The foxtail palm can grow in a variety of soil types, is drought-tolerant, disease-resistant, and favors a well-drained, slightly acidic soil. It can tolerate little shade but prefers full sun exposure and moderate watering. The foxtail palm is a tree that matures at around 12 years of age and may reach heights of up to 30 feet. It grows reasonably quickly. Let’s now discuss the crucial issue of the toxicity of foxtail palm.

Symptoms

Given that it contains a poisonous chemical that may be harmful to animals like dogs, the foxtail palm’s fruit is a particular source of worry. When mature, the orange-red fruit drops to the ground, and each one has a dangerous seed within. A variety of symptoms, such as nausea, vomiting, diarrhea, seizures, bloody stools, nosebleeds, depression, and weakness, may be caused by foxtail palm poisoning.

It’s important to keep pets away from foxtail palm trees and to get them to the doctor right away if you think they may have consumed any of the plant’s parts. Ingestion of the poisonous toxin present in the foxtail palm’s fruit or seeds may swiftly result in serious organ damage and, in some circumstances, death.

Avoid growing foxtail palms in locations where kids or dogs play in order to prevent foxtail palm poisoning. Make sure to routinely gather any fruit that has fallen from your foxtail palm trees in your yard and dispose of it correctly. Additionally, it is advised to put on gloves and safety gear while handling the plant to prevent skin irritants or thorn-related puncture wounds.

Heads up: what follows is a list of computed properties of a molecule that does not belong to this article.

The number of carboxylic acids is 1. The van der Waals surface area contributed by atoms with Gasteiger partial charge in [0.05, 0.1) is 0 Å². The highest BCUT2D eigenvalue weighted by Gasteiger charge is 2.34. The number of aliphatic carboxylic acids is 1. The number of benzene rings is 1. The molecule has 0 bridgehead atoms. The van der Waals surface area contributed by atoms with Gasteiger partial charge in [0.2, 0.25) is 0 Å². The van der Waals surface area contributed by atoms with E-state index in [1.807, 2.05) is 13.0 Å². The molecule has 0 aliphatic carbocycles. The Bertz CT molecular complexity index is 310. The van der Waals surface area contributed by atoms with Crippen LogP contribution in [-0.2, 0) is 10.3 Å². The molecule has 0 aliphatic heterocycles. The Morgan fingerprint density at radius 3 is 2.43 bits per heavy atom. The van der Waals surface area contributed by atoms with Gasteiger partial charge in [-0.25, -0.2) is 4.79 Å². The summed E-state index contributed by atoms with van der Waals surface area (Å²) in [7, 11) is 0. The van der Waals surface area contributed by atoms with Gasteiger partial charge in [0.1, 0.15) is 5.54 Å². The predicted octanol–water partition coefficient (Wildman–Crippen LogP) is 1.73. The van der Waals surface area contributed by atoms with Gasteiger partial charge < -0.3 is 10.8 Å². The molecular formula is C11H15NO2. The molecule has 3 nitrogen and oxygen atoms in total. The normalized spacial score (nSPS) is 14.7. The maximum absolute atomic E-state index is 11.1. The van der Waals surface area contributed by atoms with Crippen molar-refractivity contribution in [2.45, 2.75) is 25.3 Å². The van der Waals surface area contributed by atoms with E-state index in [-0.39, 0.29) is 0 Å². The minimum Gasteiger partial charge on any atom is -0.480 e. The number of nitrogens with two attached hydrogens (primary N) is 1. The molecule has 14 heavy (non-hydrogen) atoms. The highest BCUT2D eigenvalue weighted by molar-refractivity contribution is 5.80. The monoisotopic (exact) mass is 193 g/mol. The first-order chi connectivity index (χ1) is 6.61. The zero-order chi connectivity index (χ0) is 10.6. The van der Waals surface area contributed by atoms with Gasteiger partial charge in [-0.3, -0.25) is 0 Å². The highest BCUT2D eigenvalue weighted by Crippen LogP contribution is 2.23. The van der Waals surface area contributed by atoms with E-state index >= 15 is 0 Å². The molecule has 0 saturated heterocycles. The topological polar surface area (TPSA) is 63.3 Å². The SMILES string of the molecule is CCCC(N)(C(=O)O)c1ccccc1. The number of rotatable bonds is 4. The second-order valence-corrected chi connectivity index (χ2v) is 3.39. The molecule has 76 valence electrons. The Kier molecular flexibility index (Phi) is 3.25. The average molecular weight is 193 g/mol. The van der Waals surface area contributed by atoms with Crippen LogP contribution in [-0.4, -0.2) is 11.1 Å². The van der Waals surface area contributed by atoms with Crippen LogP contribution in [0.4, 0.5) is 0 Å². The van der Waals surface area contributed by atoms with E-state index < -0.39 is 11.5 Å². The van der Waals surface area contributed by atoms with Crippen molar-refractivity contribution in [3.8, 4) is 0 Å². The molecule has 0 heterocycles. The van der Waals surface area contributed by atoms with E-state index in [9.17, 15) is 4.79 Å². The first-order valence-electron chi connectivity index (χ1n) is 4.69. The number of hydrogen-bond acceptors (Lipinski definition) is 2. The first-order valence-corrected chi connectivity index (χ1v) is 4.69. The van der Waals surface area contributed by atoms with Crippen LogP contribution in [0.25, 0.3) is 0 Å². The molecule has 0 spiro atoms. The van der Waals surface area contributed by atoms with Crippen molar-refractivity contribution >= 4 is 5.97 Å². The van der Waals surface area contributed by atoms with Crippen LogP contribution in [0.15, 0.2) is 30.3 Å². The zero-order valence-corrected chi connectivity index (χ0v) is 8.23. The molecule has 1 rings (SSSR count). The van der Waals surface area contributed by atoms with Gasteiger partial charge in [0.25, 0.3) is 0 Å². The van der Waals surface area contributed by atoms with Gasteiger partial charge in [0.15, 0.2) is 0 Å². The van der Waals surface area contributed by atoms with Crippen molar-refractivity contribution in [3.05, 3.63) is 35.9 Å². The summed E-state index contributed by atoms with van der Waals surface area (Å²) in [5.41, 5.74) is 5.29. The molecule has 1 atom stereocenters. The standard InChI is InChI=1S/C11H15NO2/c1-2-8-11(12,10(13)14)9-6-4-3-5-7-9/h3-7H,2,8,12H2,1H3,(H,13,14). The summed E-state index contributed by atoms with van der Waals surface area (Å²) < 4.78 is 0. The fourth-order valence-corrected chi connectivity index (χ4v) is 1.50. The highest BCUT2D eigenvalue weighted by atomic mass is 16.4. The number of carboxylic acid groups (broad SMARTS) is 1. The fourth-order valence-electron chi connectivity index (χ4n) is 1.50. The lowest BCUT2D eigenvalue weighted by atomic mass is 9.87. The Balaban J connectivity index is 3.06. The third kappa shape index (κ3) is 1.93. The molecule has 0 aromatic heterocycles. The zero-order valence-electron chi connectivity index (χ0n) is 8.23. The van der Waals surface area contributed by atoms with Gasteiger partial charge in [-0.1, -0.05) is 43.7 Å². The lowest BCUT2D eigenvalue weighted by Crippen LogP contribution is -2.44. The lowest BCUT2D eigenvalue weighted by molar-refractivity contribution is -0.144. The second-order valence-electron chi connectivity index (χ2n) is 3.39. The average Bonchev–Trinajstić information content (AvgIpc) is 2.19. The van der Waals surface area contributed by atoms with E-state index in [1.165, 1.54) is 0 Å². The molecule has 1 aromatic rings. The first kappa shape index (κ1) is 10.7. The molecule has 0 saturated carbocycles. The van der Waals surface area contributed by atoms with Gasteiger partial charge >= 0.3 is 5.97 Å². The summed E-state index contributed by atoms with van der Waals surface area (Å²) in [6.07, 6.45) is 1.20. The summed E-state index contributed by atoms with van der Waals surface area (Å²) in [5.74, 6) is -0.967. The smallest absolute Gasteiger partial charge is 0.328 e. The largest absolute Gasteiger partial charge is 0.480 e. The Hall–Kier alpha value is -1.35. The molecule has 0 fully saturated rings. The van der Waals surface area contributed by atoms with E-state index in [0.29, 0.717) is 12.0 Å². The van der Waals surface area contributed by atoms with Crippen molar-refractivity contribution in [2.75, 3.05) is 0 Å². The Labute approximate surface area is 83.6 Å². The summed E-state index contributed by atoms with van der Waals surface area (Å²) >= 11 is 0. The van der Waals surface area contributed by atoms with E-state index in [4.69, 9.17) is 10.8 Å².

Treatment

Early decontamination and treatment reduce the likelihood of significant consequences in the treatment of Foxtail Palm poisoning. The veterinarian may induce vomiting, employ activated charcoal, or give the patient fluids to maintain essential functions if the plant ingestion occurs shortly after therapy. The patient may need more active treatment, such as hospitalization, intravenous fluids, or drugs to manage seizures or other symptoms, if they are suffering from severe symptoms including seizures, respiratory issues, or extreme gastrointestinal discomfort.

It is crucial to remove the plant from the area or limit the pet’s access to it in order to stop subsequent intake. To identify any difficulties early, it is essential to routinely check the pet’s vital signs, including heart rate, breathing rate, temperature, and blood pressure.

To keep dogs safe, it is essential to take preventative measures in addition to Foxtail Palm poisoning therapy. As part of this, it’s important to keep Foxtail Palms out of reach, limit pets’ access to outdoor spaces with poisonous plants, and educate pet owners about the possible dangers and signs of plant poisoning.